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Meeting the massive water and sanitation needs in Palorinya camp, Uganda

posted 27 Feb 2017, 05:24 by Sekuma Peter

By Robert Fraser, IFRC

Despite the vast scale of the refugee camp, night in Palorinya, Northern Uganda can be eerily quiet. “We arrived here late at night,” Roy McGroarty, operations manager for the International Federation of Red Cross and Red Crescent Societies (IFRC), said. “We found that the most recent arrivals – possibly as many as 30,000 people – had no materials for shelter and were trying to sleep in the open.”

By morning, the scale of the needs in the camp became apparent to McGroarty. “As far as the eye could see in every direction, small groups of families were trying to cope. It had rained the previous night and there was little protection for these families, and few sanitation facilities,” he said. “People were waiting for even basic services.”

In the last six months there has been a steady increase in people fleeing violence in South Sudan and looking for safety in Palorinya. Resources, and the capacity of the government and humanitarian agencies, are stretched.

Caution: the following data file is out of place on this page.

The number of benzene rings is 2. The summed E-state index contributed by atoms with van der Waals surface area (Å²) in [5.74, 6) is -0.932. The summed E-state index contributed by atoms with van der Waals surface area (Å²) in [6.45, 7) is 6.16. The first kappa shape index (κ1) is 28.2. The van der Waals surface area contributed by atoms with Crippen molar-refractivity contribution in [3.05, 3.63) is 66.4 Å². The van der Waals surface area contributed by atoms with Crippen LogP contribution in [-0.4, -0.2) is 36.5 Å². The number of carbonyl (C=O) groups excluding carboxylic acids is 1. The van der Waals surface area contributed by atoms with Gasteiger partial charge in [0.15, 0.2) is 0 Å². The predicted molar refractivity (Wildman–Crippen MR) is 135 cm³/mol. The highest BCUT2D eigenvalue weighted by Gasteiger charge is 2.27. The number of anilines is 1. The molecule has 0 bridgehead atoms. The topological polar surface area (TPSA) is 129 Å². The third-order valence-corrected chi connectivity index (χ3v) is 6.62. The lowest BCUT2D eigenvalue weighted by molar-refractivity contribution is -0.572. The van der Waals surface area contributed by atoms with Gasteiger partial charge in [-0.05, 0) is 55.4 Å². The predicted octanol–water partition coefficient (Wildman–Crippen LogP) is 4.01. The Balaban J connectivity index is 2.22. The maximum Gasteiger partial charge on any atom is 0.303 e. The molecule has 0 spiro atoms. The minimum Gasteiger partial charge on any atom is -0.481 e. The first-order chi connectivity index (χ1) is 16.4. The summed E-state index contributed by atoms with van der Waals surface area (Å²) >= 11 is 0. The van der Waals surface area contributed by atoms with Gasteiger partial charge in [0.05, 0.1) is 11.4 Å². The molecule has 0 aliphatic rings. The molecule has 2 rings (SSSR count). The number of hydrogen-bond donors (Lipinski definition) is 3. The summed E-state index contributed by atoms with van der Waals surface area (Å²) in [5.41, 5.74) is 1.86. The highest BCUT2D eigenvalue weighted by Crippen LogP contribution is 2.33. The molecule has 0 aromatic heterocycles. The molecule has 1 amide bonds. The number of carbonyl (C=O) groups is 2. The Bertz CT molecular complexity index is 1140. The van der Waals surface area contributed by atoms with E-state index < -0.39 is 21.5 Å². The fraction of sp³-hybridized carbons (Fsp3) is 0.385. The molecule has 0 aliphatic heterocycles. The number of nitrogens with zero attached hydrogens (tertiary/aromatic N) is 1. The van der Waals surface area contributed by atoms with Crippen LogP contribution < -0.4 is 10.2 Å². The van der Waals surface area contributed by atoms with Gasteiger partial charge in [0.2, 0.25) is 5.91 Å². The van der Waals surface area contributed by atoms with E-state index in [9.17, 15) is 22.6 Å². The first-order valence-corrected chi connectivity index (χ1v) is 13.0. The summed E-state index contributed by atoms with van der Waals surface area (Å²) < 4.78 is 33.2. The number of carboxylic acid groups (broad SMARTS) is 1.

A government official organizing arrivals in the reception centre said there were many challenges, but water was one of the biggest. At present more than half of the safe water at the camp is provided by teams from the Uganda Red Cross Society. Water is taken from several sites along the Nile, treated and transported long distances to the camp.

Grace Kyagaba, the society’s water and sanitation (WASH) coordinator, said maintaining this level of support was a major operation. “We have teams of staff and volunteers working up to 15 hours a day to meet demand. We will need to expand that capacity even more and we’re looking forward to the WASH emergency response unit about to arrive to boost our efforts bringing more equipment, vehicles and technicians from Red Cross societies in Sweden, Germany and Austria,” she said. “Our equipment is nearing the end of its life, though. Water pumps especially have been overworked beyond their capacity and it is a struggle to keep them going, if one breaks down, our production is reduced until we get it up and running again.”

Robert Kwesiga, Secretary General of the Uganda Red Cross Society, said that, although they were having a significant impact on water and sanitation needs in the camp, there was a real chance that a major disease outbreak would occur. “We have serious concerns over the health of the refugees, especially related to sanitation and hygiene promotion,” he said. “It is only a question of time before major health threats turn into reality, so we need to redouble our efforts to prevent this and be prepared to react quickly. What we fear most is that even more refugees are expected to arrive.”

In addition to water and sanitation services, the Red Cross is also supporting efforts to reunite families – especially unaccompanied children – and to provide other health services.
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